# Speed of light in gravitational field [duplicate]

Why has the speed of light in a gravitational field always the same value $$c$$ when measured locally?

More precise: When you are far away from any masses, that means when the spacetime is flat, and you measure the speed of a light ray that passes you, you will always get the same value $$c$$. Now suppose you are in a static gravitational field at a fixed position, and do the same. Why do you also measure the same value $$c$$? (Please note: You are not in a free falling system where gravity vanishes)

## marked as duplicate by John Rennie general-relativity StackExchange.ready(function() { if (StackExchange.options.isMobile) return; $('.dupe-hammer-message-hover:not(.hover-bound)').each(function() { var$hover = $(this).addClass('hover-bound'),$msg = $hover.siblings('.dupe-hammer-message');$hover.hover( function() { $hover.showInfoMessage('', { messageElement:$msg.clone().show(), transient: false, position: { my: 'bottom left', at: 'top center', offsetTop: -7 }, dismissable: false, relativeToBody: true }); }, function() { StackExchange.helpers.removeMessages(); } ); }); }); Oct 26 '18 at 18:45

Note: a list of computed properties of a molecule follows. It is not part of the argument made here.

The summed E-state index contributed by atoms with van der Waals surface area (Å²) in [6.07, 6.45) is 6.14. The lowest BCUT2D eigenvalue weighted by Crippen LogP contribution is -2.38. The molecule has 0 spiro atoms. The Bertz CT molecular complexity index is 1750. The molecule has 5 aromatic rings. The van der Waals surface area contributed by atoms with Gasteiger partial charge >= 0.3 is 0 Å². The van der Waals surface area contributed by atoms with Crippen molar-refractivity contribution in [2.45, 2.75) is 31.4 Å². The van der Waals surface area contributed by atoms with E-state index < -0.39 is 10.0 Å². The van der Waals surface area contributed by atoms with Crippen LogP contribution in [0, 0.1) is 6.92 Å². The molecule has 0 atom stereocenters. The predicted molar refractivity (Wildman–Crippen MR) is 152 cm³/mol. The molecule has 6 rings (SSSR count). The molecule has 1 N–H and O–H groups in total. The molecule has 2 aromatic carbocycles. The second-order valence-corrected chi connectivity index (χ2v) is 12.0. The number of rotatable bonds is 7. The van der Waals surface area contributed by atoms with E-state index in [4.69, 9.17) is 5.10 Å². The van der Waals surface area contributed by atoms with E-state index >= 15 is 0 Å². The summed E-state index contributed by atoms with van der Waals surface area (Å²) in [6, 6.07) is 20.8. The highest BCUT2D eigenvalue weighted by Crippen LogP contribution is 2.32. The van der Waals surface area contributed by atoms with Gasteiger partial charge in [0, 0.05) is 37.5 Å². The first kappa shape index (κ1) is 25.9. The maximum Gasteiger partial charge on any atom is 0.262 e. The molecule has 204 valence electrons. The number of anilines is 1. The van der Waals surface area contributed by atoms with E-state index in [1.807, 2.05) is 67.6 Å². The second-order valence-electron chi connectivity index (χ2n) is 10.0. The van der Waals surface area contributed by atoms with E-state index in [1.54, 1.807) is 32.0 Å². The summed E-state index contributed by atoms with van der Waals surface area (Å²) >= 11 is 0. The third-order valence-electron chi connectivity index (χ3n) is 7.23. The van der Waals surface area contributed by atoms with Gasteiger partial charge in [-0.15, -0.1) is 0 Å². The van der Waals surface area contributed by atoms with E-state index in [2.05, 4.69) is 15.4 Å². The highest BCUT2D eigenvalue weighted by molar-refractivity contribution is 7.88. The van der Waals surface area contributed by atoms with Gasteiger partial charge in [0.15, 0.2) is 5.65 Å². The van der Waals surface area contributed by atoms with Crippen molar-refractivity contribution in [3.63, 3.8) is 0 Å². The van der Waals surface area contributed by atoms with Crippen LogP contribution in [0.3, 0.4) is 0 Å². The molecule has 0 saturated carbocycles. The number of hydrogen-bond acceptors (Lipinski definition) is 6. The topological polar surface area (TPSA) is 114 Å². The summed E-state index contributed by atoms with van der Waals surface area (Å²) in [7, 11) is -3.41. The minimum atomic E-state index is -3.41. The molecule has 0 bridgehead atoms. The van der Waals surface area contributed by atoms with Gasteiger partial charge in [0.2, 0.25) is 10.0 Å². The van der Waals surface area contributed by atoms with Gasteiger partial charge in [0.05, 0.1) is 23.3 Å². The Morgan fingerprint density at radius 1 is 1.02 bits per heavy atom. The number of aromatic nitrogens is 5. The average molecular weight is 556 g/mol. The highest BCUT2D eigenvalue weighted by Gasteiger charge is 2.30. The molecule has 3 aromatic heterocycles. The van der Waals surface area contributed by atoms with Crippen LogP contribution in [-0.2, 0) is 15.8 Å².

• Hi Philipp. There are lots of questions already on this subject. I've linked what I think is the most complete one. – John Rennie Oct 26 '18 at 18:46

As far as I understand your question, i think it's simply because gravity can only bend the path of a light ray, so if you measure speed of light $$c$$ in a flat space and time or a curved one (by some mass and of course gravity), there'll be no change in speed of light and more precisely as per Einstein's two main principles in relativity, speed of light always remains constant.

When you are far away from any masses, that means when the spacetime is flat, and you measure the speed of a light ray that passes you, you will always get the same value c.

Yes.

Now suppose you are in a static gravitational field at a fixed position, and do the same. Why do you also measure the same value c?

The correct question is "why not"?

We're all sitting on a geodesic, and that's the same for everyone around. Everything that you might measure, and anything you might measure with, all share the same physics.

So when you're on the flatter spacetime then you're using a flat-ruler and flat-watch to measure the flat-light. And when you're on a curved spacetime then you're using a curve-ruler and curve-watch to measure curve-light. So, one would normally imagine that you'd get the same results.

This is the whole idea of relativity; your local conditions define physics and since measurements are physical, they're defined by your local conditions too. Everyone is subject to those conditions, so it all ends up looking the same in the end.